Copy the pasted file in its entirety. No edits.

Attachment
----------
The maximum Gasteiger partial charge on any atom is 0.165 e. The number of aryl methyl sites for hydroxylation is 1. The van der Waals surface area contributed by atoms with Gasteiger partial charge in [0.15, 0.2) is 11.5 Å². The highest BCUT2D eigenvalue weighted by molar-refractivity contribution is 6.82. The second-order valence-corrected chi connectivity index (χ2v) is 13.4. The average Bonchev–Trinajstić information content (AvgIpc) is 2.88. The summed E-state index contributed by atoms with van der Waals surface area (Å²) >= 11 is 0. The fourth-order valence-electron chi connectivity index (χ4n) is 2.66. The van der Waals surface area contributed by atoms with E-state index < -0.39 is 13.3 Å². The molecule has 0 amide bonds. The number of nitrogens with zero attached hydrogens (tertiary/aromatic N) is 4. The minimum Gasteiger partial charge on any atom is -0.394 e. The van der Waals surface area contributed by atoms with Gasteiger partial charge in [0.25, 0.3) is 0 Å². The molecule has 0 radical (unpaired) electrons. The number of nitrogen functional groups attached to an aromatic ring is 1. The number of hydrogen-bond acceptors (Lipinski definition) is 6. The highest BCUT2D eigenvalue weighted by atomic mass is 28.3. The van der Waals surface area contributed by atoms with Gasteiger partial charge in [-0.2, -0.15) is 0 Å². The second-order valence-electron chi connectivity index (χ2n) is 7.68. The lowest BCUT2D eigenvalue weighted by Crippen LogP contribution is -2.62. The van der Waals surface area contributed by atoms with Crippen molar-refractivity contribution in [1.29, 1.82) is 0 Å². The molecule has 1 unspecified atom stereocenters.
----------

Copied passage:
The maximum Gasteiger partial charge on any atom is 0.165 e. The number of aryl methyl sites for hydroxylation is 1. The van der Waals surface area contributed by atoms with Gasteiger partial charge in [0.15, 0.2) is 11.5 Å². The highest BCUT2D eigenvalue weighted by molar-refractivity contribution is 6.82. The second-order valence-corrected chi connectivity index (χ2v) is 13.4. The average Bonchev–Trinajstić information content (AvgIpc) is 2.88. The summed E-state index contributed by atoms with van der Waals surface area (Å²) >= 11 is 0. The fourth-order valence-electron chi connectivity index (χ4n) is 2.66. The van der Waals surface area contributed by atoms with E-state index < -0.39 is 13.3 Å². The molecule has 0 amide bonds. The number of nitrogens with zero attached hydrogens (tertiary/aromatic N) is 4. The minimum Gasteiger partial charge on any atom is -0.394 e. The van der Waals surface area contributed by atoms with Gasteiger partial charge in [0.25, 0.3) is 0 Å². The molecule has 0 radical (unpaired) electrons. The number of nitrogen functional groups attached to an aromatic ring is 1. The number of hydrogen-bond acceptors (Lipinski definition) is 6. The highest BCUT2D eigenvalue weighted by atomic mass is 28.3. The van der Waals surface area contributed by atoms with Gasteiger partial charge in [-0.2, -0.15) is 0 Å². The second-order valence-electron chi connectivity index (χ2n) is 7.68. The lowest BCUT2D eigenvalue weighted by Crippen LogP contribution is -2.62. The van der Waals surface area contributed by atoms with Crippen molar-refractivity contribution in [1.29, 1.82) is 0 Å². The molecule has 1 unspecified atom stereocenters.